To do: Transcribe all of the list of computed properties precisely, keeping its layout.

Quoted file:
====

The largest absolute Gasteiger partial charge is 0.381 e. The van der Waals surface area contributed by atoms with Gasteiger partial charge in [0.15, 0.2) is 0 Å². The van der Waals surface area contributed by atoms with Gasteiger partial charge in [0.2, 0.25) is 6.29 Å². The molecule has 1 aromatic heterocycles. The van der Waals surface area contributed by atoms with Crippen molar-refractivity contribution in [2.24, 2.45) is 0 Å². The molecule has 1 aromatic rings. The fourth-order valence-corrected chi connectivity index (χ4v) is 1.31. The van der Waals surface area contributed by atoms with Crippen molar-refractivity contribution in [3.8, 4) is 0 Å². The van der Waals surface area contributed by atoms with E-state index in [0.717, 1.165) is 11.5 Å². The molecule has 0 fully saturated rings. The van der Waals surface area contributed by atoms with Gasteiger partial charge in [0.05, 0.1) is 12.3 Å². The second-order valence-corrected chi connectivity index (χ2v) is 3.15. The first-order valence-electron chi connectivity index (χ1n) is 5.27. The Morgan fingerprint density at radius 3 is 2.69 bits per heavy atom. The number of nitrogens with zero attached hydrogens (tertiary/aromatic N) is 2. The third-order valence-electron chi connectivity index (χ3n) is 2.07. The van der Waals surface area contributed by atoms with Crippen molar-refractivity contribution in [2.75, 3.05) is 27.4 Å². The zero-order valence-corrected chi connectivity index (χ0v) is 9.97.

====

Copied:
The largest absolute Gasteiger partial charge is 0.381 e. The van der Waals surface area contributed by atoms with Gasteiger partial charge in [0.15, 0.2) is 0 Å². The van der Waals surface area contributed by atoms with Gasteiger partial charge in [0.2, 0.25) is 6.29 Å². The molecule has 1 aromatic heterocycles. The van der Waals surface area contributed by atoms with Crippen molar-refractivity contribution in [2.24, 2.45) is 0 Å². The molecule has 1 aromatic rings. The fourth-order valence-corrected chi connectivity index (χ4v) is 1.31. The van der Waals surface area contributed by atoms with Crippen molar-refractivity contribution in [3.8, 4) is 0 Å². The van der Waals surface area contributed by atoms with E-state index in [0.717, 1.165) is 11.5 Å². The molecule has 0 fully saturated rings. The van der Waals surface area contributed by atoms with Gasteiger partial charge in [0.05, 0.1) is 12.3 Å². The second-order valence-corrected chi connectivity index (χ2v) is 3.15. The first-order valence-electron chi connectivity index (χ1n) is 5.27. The Morgan fingerprint density at radius 3 is 2.69 bits per heavy atom. The number of nitrogens with zero attached hydrogens (tertiary/aromatic N) is 2. The third-order valence-electron chi connectivity index (χ3n) is 2.07. The van der Waals surface area contributed by atoms with Crippen molar-refractivity contribution in [2.75, 3.05) is 27.4 Å². The zero-order valence-corrected chi connectivity index (χ0v) is 9.97.